• Over one in every 100 deaths (1.3%) in 2019 were the result of suicide*
  • The male suicide rate was 15.3 per 100,000* compared to the female suicide rate of 4.9 per 100,000 which means the suicide rate is over 3 times as high among men than women*
  • In 2019, suicide was the largest cause of death of men aged 20-49 and women most at risk of suicide are between the ages of 50-54**
  • 1 in 5 of us will have suicidal thoughts at some point in our life ** Having suicidal thoughts doesn’t mean that someone has a mental illness, but there is a connection between mental ill health and suicidal thoughts


Talking to someone about suicide could make them more likely to end their life

Fact*: Talking about suicide won’t make somebody’s suicidal thoughts worse or make them more likely to harm themselves. Starting a conversation about suicidal thoughts can help with suicide prevention by creating a safe space for them to talk about how they are feeling. You may also use this conversation as an opportunity to explore support options, such as professional support.

If a person is serious about ending their life, they can’t be helped

Fact*: While suicide is a serious public health problem, a lot can be done to prevent it with timely support

If a person is talking about their suicidal thoughts, they won’t act on them

Fact*: Talking about suicide can be a plea for help. Don’t assume that someone won’t attempt to take their own life if they talk about suicide. Always take suicidal feelings seriously.

People who are suicidal want to day

Fact*: The majority of people who feel suicidal do not actually want to die; they just want the situation they’re in or the way they’re feeling to stop. The distinction may seem small, but it is very important. It’s why talking through other options at the right time is so vital.

You have to have a mental illness to think about suicide

Fact*: One in five people have thought about suicide at some point in their life—Not all people who die by suicide have a mental health condition. Though people living with a mental illness are generally more likely to feel suicidal, and make an attempt.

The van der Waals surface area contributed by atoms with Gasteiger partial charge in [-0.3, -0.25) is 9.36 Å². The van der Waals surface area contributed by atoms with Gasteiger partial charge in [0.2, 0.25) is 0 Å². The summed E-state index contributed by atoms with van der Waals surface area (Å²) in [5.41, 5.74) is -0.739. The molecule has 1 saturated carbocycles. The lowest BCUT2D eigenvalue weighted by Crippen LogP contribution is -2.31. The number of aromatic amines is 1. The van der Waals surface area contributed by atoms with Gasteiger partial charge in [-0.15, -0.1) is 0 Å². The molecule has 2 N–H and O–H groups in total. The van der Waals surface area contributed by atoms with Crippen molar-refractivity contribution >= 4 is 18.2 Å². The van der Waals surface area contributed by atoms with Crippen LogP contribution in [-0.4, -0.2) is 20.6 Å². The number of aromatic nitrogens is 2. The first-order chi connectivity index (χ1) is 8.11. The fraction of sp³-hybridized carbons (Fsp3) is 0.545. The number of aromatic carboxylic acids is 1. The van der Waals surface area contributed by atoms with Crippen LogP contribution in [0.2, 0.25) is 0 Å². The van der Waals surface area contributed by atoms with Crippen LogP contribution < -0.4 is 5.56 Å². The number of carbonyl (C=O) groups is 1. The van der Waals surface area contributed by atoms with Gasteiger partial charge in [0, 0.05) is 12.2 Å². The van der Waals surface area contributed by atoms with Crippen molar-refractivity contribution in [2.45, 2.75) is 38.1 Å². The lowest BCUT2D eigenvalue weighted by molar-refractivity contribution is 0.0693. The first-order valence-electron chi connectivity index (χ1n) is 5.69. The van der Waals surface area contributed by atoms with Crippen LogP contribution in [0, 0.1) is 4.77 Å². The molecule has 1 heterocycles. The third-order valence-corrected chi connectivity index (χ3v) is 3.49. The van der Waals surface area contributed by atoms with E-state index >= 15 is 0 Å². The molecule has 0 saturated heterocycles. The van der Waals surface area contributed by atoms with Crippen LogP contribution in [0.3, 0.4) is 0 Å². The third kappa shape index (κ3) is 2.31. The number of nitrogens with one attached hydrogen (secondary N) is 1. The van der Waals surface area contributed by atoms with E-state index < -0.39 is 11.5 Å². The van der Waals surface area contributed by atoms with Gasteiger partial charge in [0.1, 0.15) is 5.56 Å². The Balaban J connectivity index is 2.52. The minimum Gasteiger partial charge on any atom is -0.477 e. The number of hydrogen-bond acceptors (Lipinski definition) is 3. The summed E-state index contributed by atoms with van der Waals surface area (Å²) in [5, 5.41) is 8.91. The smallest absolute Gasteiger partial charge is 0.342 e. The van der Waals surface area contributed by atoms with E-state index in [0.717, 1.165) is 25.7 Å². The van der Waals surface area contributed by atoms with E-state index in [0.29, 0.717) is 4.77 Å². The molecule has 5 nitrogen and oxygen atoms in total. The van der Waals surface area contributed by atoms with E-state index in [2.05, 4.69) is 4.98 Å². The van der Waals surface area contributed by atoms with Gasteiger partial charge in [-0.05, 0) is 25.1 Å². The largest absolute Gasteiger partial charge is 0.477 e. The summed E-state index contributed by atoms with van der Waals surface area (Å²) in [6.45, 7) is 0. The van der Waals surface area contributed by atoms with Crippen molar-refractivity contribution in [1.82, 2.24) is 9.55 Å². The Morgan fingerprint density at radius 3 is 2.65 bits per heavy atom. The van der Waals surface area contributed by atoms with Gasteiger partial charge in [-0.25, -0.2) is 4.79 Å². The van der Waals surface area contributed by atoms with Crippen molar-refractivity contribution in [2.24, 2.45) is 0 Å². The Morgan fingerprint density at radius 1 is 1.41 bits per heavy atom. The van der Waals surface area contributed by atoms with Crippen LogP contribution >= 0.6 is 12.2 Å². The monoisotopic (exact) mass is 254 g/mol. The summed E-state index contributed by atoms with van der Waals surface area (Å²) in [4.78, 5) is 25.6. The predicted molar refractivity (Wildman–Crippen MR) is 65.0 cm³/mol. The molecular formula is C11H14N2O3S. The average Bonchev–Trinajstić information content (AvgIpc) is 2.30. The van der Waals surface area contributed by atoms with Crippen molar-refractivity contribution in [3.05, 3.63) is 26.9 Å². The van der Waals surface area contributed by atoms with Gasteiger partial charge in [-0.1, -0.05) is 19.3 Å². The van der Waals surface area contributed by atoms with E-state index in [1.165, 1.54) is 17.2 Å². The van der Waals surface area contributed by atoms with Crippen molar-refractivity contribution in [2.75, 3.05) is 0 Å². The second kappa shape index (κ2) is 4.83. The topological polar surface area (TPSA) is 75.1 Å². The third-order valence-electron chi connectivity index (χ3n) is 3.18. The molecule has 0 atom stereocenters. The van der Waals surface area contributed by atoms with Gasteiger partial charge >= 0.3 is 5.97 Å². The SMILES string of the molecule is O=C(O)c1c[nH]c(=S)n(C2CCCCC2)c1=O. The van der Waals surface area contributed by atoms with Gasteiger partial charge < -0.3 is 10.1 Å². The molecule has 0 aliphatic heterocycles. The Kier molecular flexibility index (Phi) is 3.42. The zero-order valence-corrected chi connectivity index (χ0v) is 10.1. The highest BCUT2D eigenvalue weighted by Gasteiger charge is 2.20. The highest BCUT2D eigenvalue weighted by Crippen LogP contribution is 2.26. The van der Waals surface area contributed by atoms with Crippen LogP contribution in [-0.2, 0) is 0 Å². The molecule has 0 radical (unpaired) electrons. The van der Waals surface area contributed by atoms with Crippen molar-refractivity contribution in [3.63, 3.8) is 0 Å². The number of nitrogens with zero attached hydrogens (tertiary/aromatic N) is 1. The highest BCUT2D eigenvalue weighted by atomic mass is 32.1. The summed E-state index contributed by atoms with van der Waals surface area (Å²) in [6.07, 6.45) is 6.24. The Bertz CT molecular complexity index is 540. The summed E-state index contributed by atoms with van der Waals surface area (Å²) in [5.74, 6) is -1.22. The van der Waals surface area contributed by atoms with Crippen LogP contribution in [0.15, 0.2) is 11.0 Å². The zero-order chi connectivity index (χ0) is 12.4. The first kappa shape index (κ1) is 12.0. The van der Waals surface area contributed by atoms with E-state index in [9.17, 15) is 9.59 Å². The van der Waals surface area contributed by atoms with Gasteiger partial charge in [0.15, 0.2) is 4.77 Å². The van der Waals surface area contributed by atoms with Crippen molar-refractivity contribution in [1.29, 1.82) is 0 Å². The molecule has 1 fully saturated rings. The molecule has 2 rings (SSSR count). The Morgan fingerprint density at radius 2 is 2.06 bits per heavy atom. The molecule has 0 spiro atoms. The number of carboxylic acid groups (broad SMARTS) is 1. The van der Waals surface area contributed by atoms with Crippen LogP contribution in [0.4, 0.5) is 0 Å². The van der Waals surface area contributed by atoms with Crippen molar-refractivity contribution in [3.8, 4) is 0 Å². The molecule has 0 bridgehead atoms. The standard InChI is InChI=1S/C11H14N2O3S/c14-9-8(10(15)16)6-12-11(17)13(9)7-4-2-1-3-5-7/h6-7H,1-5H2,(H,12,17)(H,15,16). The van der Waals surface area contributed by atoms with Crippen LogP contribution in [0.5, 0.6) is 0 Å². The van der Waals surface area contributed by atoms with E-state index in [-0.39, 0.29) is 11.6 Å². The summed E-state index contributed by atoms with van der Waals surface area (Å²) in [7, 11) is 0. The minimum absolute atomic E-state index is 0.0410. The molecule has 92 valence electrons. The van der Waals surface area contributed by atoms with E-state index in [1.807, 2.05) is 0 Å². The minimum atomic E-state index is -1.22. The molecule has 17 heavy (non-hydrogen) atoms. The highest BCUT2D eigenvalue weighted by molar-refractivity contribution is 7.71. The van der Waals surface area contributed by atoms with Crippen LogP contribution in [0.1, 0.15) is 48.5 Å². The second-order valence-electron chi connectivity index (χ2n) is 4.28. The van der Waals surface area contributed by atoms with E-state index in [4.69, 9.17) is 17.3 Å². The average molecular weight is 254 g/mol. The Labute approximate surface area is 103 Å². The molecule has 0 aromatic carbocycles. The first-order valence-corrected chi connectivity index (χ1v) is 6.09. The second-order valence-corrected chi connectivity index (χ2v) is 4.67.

Warning signs that someone may be at risk of suicide

A change in someone’s personality and behaviour might be a sign that they are having suicidal thoughts. You may be the best judge of when someone you know is behaving differently. Changes can include:

•Becoming anxious

•Being more irritable and confrontational

•Not wanting to be around other people

•Avoiding contact with friends and family

•Having different problems with work or studies

•Having mood swings

•Becoming quiet

•Acting recklessly

•Sleeping too much or too little

•Saying negative things about themselves

If you’re not sure that someone is feeling suicidal, ask “Are you thinking about suicide?” or “Are you having thoughts of ending your life?”These questions are direct. It is better to address the person’s feelings directly rather than avoiding the issue. Remember that asking about suicide won’t make it more likely to happen.

What to say to someone who may be at risk of suicide

Before you can look out for others you need to look out for yourself, and that’s ok. If you’re not in the right headspace or don’t think you are the right person to have the conversation, try to think of someone else who could help. If you think that someone may be feeling suicidal encourage them to talk about how they are feeling. You may feel uncomfortable talking about suicidal feelings, you may not know what to say; this is entirely normal and understandable.

It might help to:

•Let them know that you care about them and that they are not alone

•Empathise with them –you could say something like, “I can’t imagine how painful this is for you, but I would like to try to understand”

•Be non-judgemental and don’t criticise or blame them

•Repeat their words back to them in your own words –this shows that you are listening, and repeating information can also make sure that you’ve understood them properly

•Ask about their reasons for living and dying and listen to their answers –try to explore their reasons for living in more detail

•Ask if they have felt like this before and if so, ask how their feelings changed last time

•Reassure them that they will not feel this way forever

•Encourage them to focus on getting through the day rather than focussing on the future

•Encourage them to seek help that they are comfortable with such as help from a doctor or counsellor, or support through a charity such as the Samaritans

•Follow up any commitments that you agree to

•Make sure someone is with them if they are in immediate danger

•Try to get professional help for the person feeling suicidal

•Get support for yourself

Remember that you don’t need to find an answer, or even to completely understand why they feel the way they do. Listening to what they have to say will at least let them know you care.

What to do if you are at risk of suicide

If you’re experiencing suicidal thoughts, seek professional sup-port and contact your:

•GP and ask for an emergency appointment

•Call NHS on 111 or Samaritans on 116123for urgent mental health helpline

•Speak to one of our CHS Mental Health First Aiders

Don’t make a decision today

•Be aware of your triggers

•Stay away from drugs and alcohol

•Go to a safe place

•Talk to other people

•Be around other people

•Distract yourself

* Samaritans UK **NHS Digital -Adult Psychiatric Morbidity Survey https://mentalhealth-uk.org/